Food: Few detailed studies of the lark sparrow’s food habits have been made. F. M. Bailey (1928) writes that in New Mexico its diet consists of: Insects 27 per cent and seeds 73 per cent. The lark sparrow, with the exception of the grasshopper sparrow * * * is the most valuable grasshopper destroyer of our native sparrows. More than half its animal food is grasshoppers. On the prairies and plains it also does much good in helping to check the invasions of the Rocky Mountain locust. In an outbreak of locusts, they made up over 91 per cent of its diet. It also eats great numbers of alfalfa weevils. One half of its vegetable food consists of seeds of grain and grass. Pigeon grass and Johnson grass are both eaten freely. The weed seed, including pigweed, destroyed, more than twice outweighs the grain consumed, and the grain is doubtless largely waste; beneficial insects are less than 1 per cent while injurious insects, including the alfalfa weevil, constitute 25 per cent of the food.

T. S. Roberts (1936) adds from the U.S. Biological Survey report: “Grass-seeds (including pigeon- and panic-grasses), and waste grain; seeds of ragweed, knot-weed, wild sunflower, puralane, etc. More than 14 per cent of its total diet consists of grasshoppers; other animal matter taken consists of weevils, caterpillars, and other insects.”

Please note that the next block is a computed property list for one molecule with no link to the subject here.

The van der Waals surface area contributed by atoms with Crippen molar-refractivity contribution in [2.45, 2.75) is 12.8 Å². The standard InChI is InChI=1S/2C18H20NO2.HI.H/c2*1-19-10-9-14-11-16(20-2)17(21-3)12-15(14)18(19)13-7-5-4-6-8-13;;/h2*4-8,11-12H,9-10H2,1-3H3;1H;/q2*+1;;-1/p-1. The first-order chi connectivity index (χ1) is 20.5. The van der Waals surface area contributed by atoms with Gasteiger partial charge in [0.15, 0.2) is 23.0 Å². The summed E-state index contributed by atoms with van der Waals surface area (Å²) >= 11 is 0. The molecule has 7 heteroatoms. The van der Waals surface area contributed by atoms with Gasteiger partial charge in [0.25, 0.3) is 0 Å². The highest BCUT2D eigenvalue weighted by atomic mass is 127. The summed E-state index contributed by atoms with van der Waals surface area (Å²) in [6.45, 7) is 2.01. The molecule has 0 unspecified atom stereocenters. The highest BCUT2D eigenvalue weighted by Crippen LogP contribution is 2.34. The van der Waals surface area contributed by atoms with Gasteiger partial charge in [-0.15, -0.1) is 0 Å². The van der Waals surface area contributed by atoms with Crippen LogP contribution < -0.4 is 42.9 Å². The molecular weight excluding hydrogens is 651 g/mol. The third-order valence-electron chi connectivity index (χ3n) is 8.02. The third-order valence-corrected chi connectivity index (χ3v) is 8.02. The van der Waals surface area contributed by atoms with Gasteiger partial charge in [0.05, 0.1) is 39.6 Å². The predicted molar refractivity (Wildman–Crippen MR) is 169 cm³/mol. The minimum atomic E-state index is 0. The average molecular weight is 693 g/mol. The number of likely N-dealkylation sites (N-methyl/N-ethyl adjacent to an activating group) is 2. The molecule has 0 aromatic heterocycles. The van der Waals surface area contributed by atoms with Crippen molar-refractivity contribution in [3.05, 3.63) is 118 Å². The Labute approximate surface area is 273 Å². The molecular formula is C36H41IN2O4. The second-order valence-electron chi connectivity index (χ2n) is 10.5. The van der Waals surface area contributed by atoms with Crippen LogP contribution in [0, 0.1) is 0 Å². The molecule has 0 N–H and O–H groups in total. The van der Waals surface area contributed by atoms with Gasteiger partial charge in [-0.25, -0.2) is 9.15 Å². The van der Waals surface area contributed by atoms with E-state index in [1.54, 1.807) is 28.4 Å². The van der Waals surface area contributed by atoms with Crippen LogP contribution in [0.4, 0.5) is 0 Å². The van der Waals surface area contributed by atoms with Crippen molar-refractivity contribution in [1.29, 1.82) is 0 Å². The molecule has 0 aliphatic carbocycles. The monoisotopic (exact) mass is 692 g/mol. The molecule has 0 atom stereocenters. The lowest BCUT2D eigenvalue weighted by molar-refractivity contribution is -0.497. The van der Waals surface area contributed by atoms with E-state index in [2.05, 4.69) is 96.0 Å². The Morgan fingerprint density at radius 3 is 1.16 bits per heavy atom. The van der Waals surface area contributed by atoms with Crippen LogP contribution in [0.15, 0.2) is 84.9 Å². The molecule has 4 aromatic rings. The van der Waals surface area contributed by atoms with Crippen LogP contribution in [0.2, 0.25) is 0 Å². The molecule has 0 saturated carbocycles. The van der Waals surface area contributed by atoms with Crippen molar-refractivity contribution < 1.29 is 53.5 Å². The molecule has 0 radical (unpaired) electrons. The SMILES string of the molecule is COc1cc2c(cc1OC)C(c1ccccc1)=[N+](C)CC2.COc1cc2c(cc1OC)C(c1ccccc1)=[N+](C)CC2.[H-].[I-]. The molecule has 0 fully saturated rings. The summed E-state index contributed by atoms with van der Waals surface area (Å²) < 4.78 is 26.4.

At Lake Texoma adults gathered food for their young from an unmowed section of the lawn ~vhere the grass grew some 15 inches tall. Here they captured small grasshoppers and the larvae of other insects, each adult returning to the nest with several insects in its bill at a time. They also fed their young fruits of the grass Bromus cat harticus.

Voice: T. S. Roberts (1932) gives the following account:

The song of the lark sparrow is long and varied, full of life and animation, and is poured forth with great fervor. It consists of a series of runs and trills, liquid and clear, broken here and there by fine aspirate notes which, however, do not detract from its beauty. Mr. Robert Ridgway, in his Birds of Illinois (1889), after expressing surprise that the vocal capabilities of the lark sparrow have been so generally neglected by authors and stating that in sprightliness and continuity the song “has few, if any, rivals among North American Fringillidae,” goes on to describe it in the following glowing terms, which coincide perfectly with the writer’s experience:

“As the bird perches upon the summit of a small tree, a fence post, or a telegraph wire, his notes may be heard throughout the day: in the morning before those of any other, and late in the evening when all else but this unweary songster are silent; indeed, often have we been awakened at midnight by a sudden outburst of silvery warblings from one of this species. This song is composed of a series of chants, each syllable rich, loud, and clear, interspersed with emotional trills. * * * Though seemingly hurried, it is one continuous gush of sprightly music; now gay, now melodious, and then tender beyond description,: the very expression of emotion. At intervals the singer falters, as if exhausted by exertion, and his voice becomes scarcely audible; but suddenly reviving in his joy, it is resumed in all its vigor, until he appears to be really overcome by the effort.”

The performer usually sings from the spreading limb of a tree, but at times from a more lowly perch, changing his position frequently. Snatches of the song may be given on the wing while the bird is passing from one place to another, and rarely he indulges in a brief flight song; he then arises a little way above the perch and with upturned head pours out the sweetly liquid notes in an ecstasy of fervent feeling.